Project description:Subtilisin BPN' hydrolysed N-acetyl-l-3-(2-naphthyl)-alanine methyl ester, N-acetyl-l-leucine methyl ester and N-acetyl-l-valine methyl ester, faster than alpha-chymotrypsin. Of eight ;locked' substrates tested, only methyl 5,6-benzindan-2-carboxylate was hydrolysed faster by subtilisin, whereas the other esters were better substrates for chymotrypsin. Compared with the values for chymotrypsin, the stereospecific ratios during the hydrolysis of the optically active locked substrates by subtilisin were decreased by one and two orders of magnitude for bi- and tri-cyclic substrates respectively. The polar groups adjacent to the alpha-carbon atom of locked substrates did not contribute significantly to the reactivity of the more active optical isomers, but had a detrimental effect on the less active antipodes during hydrolysis by both the enzymes. These studies show that the binding site of subtilisin BPN' is longer and broader than that of alpha-chymotrypsin.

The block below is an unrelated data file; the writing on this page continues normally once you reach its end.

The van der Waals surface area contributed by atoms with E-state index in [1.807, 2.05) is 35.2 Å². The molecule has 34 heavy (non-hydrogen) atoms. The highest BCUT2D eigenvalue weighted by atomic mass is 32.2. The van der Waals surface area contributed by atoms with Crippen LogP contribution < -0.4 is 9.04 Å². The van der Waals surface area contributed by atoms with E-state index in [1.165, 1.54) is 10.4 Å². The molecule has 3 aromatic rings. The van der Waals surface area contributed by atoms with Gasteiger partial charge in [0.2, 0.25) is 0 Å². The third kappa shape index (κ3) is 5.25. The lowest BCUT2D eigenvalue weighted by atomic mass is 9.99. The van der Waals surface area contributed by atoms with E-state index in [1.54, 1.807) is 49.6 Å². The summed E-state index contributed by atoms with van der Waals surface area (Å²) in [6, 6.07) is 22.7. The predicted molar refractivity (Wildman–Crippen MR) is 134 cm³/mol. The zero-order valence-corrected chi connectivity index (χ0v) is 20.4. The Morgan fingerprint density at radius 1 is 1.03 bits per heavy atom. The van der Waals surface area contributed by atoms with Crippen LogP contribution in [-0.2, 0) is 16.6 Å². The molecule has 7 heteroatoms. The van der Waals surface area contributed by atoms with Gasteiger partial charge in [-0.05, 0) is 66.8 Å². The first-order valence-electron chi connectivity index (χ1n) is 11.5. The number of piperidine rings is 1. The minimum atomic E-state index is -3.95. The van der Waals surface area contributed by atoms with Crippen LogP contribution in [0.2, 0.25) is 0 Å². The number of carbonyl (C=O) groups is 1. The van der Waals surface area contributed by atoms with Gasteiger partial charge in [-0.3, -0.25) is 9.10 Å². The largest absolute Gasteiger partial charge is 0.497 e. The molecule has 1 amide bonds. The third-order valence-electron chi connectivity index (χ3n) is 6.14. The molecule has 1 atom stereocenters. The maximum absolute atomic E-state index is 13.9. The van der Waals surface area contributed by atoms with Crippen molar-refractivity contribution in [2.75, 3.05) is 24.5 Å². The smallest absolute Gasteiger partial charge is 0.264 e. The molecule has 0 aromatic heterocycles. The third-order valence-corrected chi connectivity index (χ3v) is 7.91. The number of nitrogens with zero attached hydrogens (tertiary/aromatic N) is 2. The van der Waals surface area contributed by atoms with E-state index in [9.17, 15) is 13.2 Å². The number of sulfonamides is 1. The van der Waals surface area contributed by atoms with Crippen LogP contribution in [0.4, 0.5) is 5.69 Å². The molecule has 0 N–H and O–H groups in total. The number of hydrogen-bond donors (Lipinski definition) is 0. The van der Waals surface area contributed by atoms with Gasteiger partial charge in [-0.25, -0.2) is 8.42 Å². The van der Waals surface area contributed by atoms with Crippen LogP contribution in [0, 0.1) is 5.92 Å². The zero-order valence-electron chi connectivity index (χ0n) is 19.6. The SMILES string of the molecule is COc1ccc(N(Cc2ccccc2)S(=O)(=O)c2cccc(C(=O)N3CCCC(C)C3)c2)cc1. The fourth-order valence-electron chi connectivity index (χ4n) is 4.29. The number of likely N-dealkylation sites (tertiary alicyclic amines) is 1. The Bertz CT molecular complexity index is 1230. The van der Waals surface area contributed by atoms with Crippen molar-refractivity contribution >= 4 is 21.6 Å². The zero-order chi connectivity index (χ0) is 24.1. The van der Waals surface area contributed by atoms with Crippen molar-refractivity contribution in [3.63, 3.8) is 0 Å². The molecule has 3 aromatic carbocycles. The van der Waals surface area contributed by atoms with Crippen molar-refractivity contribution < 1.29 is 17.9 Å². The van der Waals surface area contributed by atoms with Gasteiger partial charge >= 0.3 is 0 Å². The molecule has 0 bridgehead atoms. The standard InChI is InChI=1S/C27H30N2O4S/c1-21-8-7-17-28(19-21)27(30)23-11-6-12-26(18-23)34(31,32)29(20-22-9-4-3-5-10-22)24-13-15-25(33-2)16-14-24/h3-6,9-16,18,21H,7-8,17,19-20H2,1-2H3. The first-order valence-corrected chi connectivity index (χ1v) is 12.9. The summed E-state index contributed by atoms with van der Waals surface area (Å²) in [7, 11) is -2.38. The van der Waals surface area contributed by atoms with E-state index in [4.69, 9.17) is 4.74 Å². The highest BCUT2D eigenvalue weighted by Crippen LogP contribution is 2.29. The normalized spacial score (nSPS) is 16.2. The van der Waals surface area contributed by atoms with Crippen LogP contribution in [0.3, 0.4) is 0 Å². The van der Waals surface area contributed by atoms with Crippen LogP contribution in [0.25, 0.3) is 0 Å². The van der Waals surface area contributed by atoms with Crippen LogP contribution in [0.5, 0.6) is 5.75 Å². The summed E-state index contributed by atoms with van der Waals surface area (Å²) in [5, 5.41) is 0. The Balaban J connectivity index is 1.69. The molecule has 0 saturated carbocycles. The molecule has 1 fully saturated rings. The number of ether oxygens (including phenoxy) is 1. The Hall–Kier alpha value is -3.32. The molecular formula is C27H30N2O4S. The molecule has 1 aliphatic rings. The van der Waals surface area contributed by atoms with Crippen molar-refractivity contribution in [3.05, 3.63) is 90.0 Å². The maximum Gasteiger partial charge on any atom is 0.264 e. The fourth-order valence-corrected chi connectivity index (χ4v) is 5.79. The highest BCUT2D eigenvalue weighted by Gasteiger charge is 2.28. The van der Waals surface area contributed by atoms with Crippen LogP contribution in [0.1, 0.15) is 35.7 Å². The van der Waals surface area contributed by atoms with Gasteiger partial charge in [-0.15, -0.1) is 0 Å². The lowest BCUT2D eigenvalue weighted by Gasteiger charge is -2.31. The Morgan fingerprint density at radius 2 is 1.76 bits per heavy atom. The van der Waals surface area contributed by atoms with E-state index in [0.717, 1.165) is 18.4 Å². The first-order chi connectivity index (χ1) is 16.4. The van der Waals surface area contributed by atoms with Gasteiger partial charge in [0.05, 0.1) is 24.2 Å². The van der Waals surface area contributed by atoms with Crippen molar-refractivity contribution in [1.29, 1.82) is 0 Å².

Project description:A partially purified preparation of an alpha-amino acid ester hydrolase was obtained from Acetobacter turbidans A.T.C.C. 9325, which catalyses synthesis of 7-(d-alpha-amino-alpha-phenylacetamido)-3-cephem-3-methyl-4- carboxylic acid (cephalexin) from methyl d-alpha-aminophenylacetate and 7-amino-3-deacetoxycephalosporanic acid. The enzyme preparation catalysed both cephalosprin synthesis from 7-amino-3-deacetoxycephalosporanic acid and suitable amino acid esters (e.g. methyl d-alpha-aminophenylacetate, l-cysteine methyl ester, glycine ethyl ester, d-alanine methyl ester, methyl dl-alpha-aminoiso-butyrate, l-serine methyl ester, d-leucine methyl ester, l-methionine methyl ester) and the hydrolysis of such esters. The substrate specificity of the enzyme preparation for the hydrolysis closely paralleled the acyl-donor specificity for cephalosporin synthesis, even to the reaction rates. Only alpha-amino acid derivatives could act as acyl donors. The hydrogen atom on the alpha-carbon atom was not always required by acyl donors. The hydrolysis rate was markedly diminished by adding 7-amino-3-deacetoxycephalosporanic acid to reaction mixtures, but no effect on the total reaction rate (the hydrolysis rate plus synthesis rate) was observed with various concentrations of 7-amino-3-deacetoxycephalosporanic acid. Both the hydrolytic and the synthetic activities of the enzyme preparation were inhibited by high concentrations of some acyl donors (e.g. methyl d-alpha-aminophenylacetate, ethyl d-alpha-aminophenylacetate). The enzyme preparation hydrolysed alpha-amino acid esters much more easily than alpha-amino acid derivatives with an acid-amide bond.